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CSU votes to reject offer from provincial government

by Kalina Laframboise May 8, 2012
CSU votes to reject offer from provincial government

UPDATE (11/05/2012):

As of Friday May 11, members from three of the province’s major student groups have voted to reject the Quebec government’s offer of proposed changes to their plan to increase university tuition fees in September.

Student unions represented by the Fédération étudiante universitaire du Québec, the Fédération étudiante collégiale du Québec and delegates of the Coalition large de l’Association pour une solidarité syndicale étudiante voted overwhelmingly against accepting the latest deal aimed at ending student protests.

Their decision comes almost a week after the tentative agreement between students and the government was initially reached. Spokespeople from all three student groups helped form the now-rejected deal after 22 hours of negotiations with Premier Jean Charest and Education Minister Line Beauchamp on Saturday.

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The Concordia Student Union unanimously voted to decline the provincial government’s second offer to striking student groups in a special council meeting on Tuesday night.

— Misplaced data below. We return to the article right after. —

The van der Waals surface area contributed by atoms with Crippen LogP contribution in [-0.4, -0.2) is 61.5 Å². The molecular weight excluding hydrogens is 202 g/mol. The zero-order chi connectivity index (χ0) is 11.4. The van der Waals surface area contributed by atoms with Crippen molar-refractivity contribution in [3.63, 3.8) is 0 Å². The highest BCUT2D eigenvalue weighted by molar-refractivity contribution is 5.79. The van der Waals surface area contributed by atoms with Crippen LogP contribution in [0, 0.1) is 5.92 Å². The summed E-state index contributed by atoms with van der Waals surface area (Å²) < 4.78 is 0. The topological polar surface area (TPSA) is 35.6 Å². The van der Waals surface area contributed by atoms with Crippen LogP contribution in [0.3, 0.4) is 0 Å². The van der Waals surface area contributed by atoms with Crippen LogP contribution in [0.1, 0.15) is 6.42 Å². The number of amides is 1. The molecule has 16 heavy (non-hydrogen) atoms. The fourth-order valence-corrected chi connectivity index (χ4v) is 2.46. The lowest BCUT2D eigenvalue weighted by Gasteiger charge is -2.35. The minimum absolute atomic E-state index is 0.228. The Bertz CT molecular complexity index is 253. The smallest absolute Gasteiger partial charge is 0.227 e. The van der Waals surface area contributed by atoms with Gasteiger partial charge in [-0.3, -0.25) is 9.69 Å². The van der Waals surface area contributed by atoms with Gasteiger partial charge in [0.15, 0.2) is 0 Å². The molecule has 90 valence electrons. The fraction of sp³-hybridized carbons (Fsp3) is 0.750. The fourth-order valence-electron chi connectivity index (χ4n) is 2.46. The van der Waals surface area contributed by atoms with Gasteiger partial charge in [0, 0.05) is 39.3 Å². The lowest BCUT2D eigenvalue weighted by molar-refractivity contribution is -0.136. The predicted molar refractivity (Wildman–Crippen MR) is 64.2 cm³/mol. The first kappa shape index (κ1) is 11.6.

The special council meeting was held to discuss the recent offer made by the Charest Liberals to student leaders as well as members of the Conference des recteurs et des principaux des universites du Quebec. These negotiations led to the announcement of a tentative deal on Saturday. The offer was presented by leaders of the student movement during a press conference but will only be decided upon once general assemblies are held and the offer is put to a vote.

Approximately 50 Concordia students gathered for the assembly but only the elected council members were allowed to vote. Students were encouraged by CSU President Lex Gill to participate in the discussion portion of the meeting and voice their opinions.

Calling the media “intimidating,” Gill requested that all external media leave the meeting early on. All Concordia student media were welcome to stay for the duration, however, Gill invited mainstream media organizations to get in touch with her following the meeting.

“I’m going to try and not editorialize as much as possible,” Gill told students.

An appearance by Board of Governors Chair Peter Kruyt was met with disdain from some students and he left shortly after questions were raised about his presence.

The results were unsurprising as many university student associations and CEGEPs have voted to reject the government’s proposal during the week.

“I’m really glad we took the position that we took,” CSU councillor and student governor Cameron Monagle told The Concordian. “It was a really bum deal.”

The overwhelming rejection is meant to be a symbolic motion that the tuition increase, despite the deal, will not be accepted.

“This offer didn’t block the tuition increase and it was insufficient,” Monagle added.

The Fédération étudiante universitaire du Québec, the student organization which represents Concordia and many other Quebec universities, will hold its own vote on Friday, May 11.

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